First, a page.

By Ray Stern
By Ray Stern
By New Times
By Amy Silverman
By Stephen Lemons
By Stephen Lemons
By Monica Alonzo
By Chris Parker
Mention any giant of the art world and one magnum opus immediately springs to mind. Whistler had his mother, Da Vinci had his Mona Lisa, and Warhol his Campbell's Soup can. But Ettore "Ted" De Grazia? Just let the name of Arizona's most beloved artist fall from your lips and no one knows where to begin. Angelic peons on wind chimes? Pinata party on spoon rest? Prancing ninos on keychain?
A self-proclaimed "artist of the people" eager to bring his vision within the realm of everybody's pocketbook, the late Tucson painter's creations have reportedly appeared on more than 100 million objects, prompting Arizona Highways to dub him "the most reproduced artist in the history of the world." Calendars, posters, tumblers, coasters--over the years few surfaces went unsullied by the prolific dabbler's kitschy-coo creations. Any wonder, then, that it's virtually impossible to identify one single work as the quintessential De Grazia?
Much simpler to single out a pair of little-known oddities in the earthy aesthete's oeuvre--a couple of odes to inebriation plastered across barroom walls.
Eyes scanning the wild melange of Indians, moonshiners and dancing girls that dominates the interior of the 307 Lounge, a neighborhood gay bar near Roosevelt and Central, James Harrison tries to make some sense out of the garish 47-foot-long mural. "You've got these guys over here making liquor for ceremonial purposes, then the white man gets into the act with his still and, of course, you've got your cancan dancers," he explains. "From what the old-time customers tell me, De Grazia was supposedly doing a history of booze."
Along with an equally surrealistic companion piece (on another wall, a De Grazia ballerina executes a pirouette inside a martini glass), the panorama of potent potables has been delighting the 307 patrons for the past forty years. Or so Harrison discovered last October when the mural was covered with decorative panels for a Roaring Twenties Halloween party. Not realizing that the cover-up was temporary, many customers considered the act tantamount to hanging a disco ball from the ceiling of the Sistine Chapel. "You should have heard the way some of them carried on," exclaims Harrison. "It was like, `Oh, my God! What have you done? I'll never come in here again! You've destroyed a piece of Arizona history!'"
The exact story behind the 307's barroom bacchanal is lost in a smoky haze of hearsay. De Grazia died six years ago, and while his widow Marion remembers visiting the bar "many years" ago, she claims to have no recollection of either the mural's subject matter or the circumstances under which it was painted. Toward the end of his life, even De Grazia himself had pretty much forgotten about the cocktail artistry of his salad days.
"He was rather amazed that I knew about the mural," reports Valley art dealer Jack Schreiner, who quizzed De Grazia about the 307 oddity shortly before the artist's death. Explaining that the lounge was once a favored haunt of friend Raymond Carlson--then editor of Arizona Highways, one of the struggling painter's biggest boosters--De Grazia said he'd created the mural in return for free drinks. Says Schreiner, "His comment to me was, `I always assess the value of my work in shots of whiskey.'"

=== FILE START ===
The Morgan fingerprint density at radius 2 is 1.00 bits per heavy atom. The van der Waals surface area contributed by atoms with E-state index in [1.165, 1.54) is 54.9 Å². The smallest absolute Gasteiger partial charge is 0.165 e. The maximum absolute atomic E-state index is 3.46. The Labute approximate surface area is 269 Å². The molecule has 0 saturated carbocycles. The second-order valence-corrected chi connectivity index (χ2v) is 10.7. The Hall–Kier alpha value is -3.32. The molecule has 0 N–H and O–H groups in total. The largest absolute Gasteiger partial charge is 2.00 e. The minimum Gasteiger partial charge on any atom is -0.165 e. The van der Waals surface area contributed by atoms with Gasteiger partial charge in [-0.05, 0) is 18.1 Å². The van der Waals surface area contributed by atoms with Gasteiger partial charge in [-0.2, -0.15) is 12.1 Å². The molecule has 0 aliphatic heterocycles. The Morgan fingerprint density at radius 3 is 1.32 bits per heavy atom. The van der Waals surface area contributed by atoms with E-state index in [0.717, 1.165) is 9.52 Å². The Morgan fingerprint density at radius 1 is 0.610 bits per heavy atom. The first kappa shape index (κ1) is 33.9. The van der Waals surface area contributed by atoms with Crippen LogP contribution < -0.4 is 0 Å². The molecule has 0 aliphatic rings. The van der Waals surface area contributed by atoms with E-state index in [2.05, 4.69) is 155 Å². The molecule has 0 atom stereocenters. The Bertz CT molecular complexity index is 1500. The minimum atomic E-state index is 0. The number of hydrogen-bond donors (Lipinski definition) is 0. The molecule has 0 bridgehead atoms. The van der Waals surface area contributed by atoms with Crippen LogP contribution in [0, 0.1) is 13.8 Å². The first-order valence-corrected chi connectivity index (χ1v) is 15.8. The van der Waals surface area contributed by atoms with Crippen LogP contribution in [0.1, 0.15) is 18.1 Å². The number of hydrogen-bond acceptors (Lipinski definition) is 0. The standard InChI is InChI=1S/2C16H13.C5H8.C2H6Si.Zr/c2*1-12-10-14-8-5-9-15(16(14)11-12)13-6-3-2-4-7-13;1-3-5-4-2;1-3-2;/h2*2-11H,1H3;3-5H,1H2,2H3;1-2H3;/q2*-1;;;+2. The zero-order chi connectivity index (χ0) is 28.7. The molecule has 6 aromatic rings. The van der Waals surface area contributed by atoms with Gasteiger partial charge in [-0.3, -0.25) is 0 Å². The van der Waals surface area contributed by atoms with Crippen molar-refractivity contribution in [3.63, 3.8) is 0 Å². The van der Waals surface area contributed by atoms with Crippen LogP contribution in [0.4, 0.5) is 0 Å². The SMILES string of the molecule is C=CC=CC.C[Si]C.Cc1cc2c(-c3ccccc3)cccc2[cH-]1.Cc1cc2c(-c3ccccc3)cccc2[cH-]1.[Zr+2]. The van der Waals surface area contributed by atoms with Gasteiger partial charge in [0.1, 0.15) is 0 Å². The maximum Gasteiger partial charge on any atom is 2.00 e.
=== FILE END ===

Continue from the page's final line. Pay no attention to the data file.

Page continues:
Although Harrison hasn't bothered to have the curio appraised, he's listened to plenty of elbow-benders with "ridiculous ideas" about the mural's supposed value. Recalling one guesstimate of a quarter-million dollars, Harrison smiles wryly. "If it's worth what they say, they can haul it away tomorrow morning."
Should that art transplant ever take place, the 307's number would almost certainly be up. "Because it's painted directly on the wall, it really couldn't be moved without a tremendous amount of damage, both to the mural and the building," says Schreiner, who conducted a feasibility study after the Valley National Bank Center expressed interest in buying the piece in the Seventies. "The appraisers were even reluctant to put a value on it because it's hard to put a value on something you can't move. After all, what the hell can you do with it?"
Schreiner's own appraisal of De Grazia's historical hoochfest? "As far as any artistic judgment, it's atrocious. It's not in balance, it's got no proportion, it's really God-awful. And speaking for myself, I didn't see a whole hell of a lot of improvement over the years in his newer stuff."
In 1956, six years after completing his 307 masterpiece, De Grazia unveiled his last-known piece of barroom artistry--"The History of Tequila," a motel lounge mural executed in throbbing fluorescent paint.
"Ted was a fabulous man, a real great guy," says long-time De Grazia friend Danko Gurovich, innkeeper at the Copper Hills Best Western midway between Miami and Globe. "Money meant nothing to him."
This last statement will come as news to any tourist who ever shelled out $12 for a couple decks of De Grazia playing cards emblazoned with featureless Indian cherubs, but Gurovich has a pricey piece of motel art to prove it.
Chalk it up to friendship (or perhaps the creative challenge of working in the exciting new medium of black-light paint), but the selfless artist reportedly refused to accept a dime for his artistic labors, a painting that Gurovich claims is worth $135,000 today.